2015 Global Landscapes Forum: Peter Holmgren – Opening Keynote

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11 December 2015

Peter Holmgren, Director General of the Center for International Forestry Research (CIFOR), speaks at the high-level opening plenary session from the first day of the Global Landscapes Forum 2015, in Paris, France alongside COP21.

The session explores the investments into sustainable landscapes that countries and private actors have already committed to – as well as the areas in which we need to scale up efforts.

Saturday, 5 December 2015
Global Landscapes Forum, Paris, France
#GLFCOP21 #ThinkLandscape

Transcript

Excellencies, colleagues, friends, family – thanks to all the partners again for all your excellent and hard work to make this happen. And special thanks to the French Government for hosting us.

We’re all here because we share an important insight. That is that many of the solutions to a better and more equitable world are found in the world’s landscapes. Why do we believe that? Let’s first take a look at the economics of landscapes.

Agricultural output is only three percent of the GDP worldwide, but that actually amounts to US $2.3 trillion and that’s growing $100 billion per year. Add to that forest products, add to that the service sector, mining, rural energy. Add to that the informal economy with non-marketed products and services. Forests and trees provide an important source of income for 1.3 billion people. Personal, internal remittances were over $300 billion in 2014. And, to add to that, domestic remittance is often to rural households.

So, clearly the landscape economy is huge and the investments in landscapes must be scaled up. And making those investments generate real returns will be crucial, so that we don’t see these as sunk costs. This is, of course, also the context where we look to climate finance to possibly contribute further.

So it’s fantastic that we have the climate agreement coming. Landscapes are of course at the center of the new climate agreement: one-third of the emissions and enormous adaptation needs. And we’re close now. We should be very grateful to the global leaders for their political courage.

Especially as landscapes are essential for achieving all – each and every one – of the 17 Sustainable Development Goals that were agreed a few months ago. Poverty, food security, decent jobs, energy, water, equity, ecosystems. They all depend on how we realize opportunities in the world’s landscapes. It’s all about integration across these goals. It’s all about working across institutional and geographical boundaries. It’s all about the values that we attribute to landscapes.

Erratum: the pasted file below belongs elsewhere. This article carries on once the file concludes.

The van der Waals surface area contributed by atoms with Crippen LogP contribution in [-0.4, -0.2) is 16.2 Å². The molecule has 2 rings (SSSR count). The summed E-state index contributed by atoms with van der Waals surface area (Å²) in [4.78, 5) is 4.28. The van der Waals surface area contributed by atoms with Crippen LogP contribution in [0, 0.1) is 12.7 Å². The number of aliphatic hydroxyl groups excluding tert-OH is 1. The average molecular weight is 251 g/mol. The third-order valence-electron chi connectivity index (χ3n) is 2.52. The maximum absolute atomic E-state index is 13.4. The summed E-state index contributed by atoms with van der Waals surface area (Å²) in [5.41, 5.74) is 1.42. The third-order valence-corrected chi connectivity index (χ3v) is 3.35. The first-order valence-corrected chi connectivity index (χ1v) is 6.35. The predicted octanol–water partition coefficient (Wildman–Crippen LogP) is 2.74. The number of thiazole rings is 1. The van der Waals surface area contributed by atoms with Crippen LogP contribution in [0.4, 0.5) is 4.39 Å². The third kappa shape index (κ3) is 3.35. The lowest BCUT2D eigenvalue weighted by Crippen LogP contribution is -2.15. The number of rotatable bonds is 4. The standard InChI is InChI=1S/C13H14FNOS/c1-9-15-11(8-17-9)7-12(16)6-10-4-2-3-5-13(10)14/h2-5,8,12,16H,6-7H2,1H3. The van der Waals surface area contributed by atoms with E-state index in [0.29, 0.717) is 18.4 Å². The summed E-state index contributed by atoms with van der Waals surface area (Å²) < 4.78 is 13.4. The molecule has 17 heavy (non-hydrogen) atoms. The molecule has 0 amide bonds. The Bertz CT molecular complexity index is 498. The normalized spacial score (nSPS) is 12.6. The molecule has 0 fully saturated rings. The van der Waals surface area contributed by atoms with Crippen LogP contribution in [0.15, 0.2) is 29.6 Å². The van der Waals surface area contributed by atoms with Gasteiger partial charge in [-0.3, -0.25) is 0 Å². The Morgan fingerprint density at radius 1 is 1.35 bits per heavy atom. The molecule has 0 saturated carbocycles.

Let me quote from his Holiness Pope Francis’ recent Encyclical Letter, On Care for our Common Home:

“Since everything is closely interrelated and today’s problems call for a vision capable of taking into account every aspect of the global crisis, I suggest that we now consider some elements of an integral ecology one which clearly respects its human and social dimensions.”

Landscapes are about people, and their diversity of aspirations and goals, ownership of solutions, local accountability, modesty, respecting nature and each other, making progress, caring for the future. So, we all agree that landscapes are about integrated solutions. We need to take that to heart.

Talk about, what are those values? Beyond the economics and beyond fixing the climate, we must include non-monetized values of nature, ecosystems and life. We need to include spiritual, faith, cultural, social and family values. Which confirms the very basics of the landscape approach: to find good solutions, respecting diversity of values and priorities, considering all benefits of the landscapes: economic, ecological, atmospheric, environmental services, as well as livelihood, social and cultural.

It is complex but our future is worth the effort to truly consider all those values that our landscapes bring. Now, how can we at the Global Landscapes Forum take that forward?

We can make the landscape approach a bridge to holistic solutions. We can provide a spotlight on local opportunities. We can help with the methods, and that is how to work both theoretically and practically with all those different values. We can advance awareness and dialogue everywhere. We can provide a platform for advancing initiatives – and many of them are happening in these two days – relating to investments, to legislation, to capacity development. And, most of all, of course, we need to promote the science and research that provides such a huge part of the solutions.

So, it’s great to see all of you here. I leave you with one final thought, an old Greek proverb, a perspective of values and time that we foresters certainly appreciate. It goes like this, “Society grows great when old women and men plant trees in whose shade they know they shall never sit.”

Thank you.

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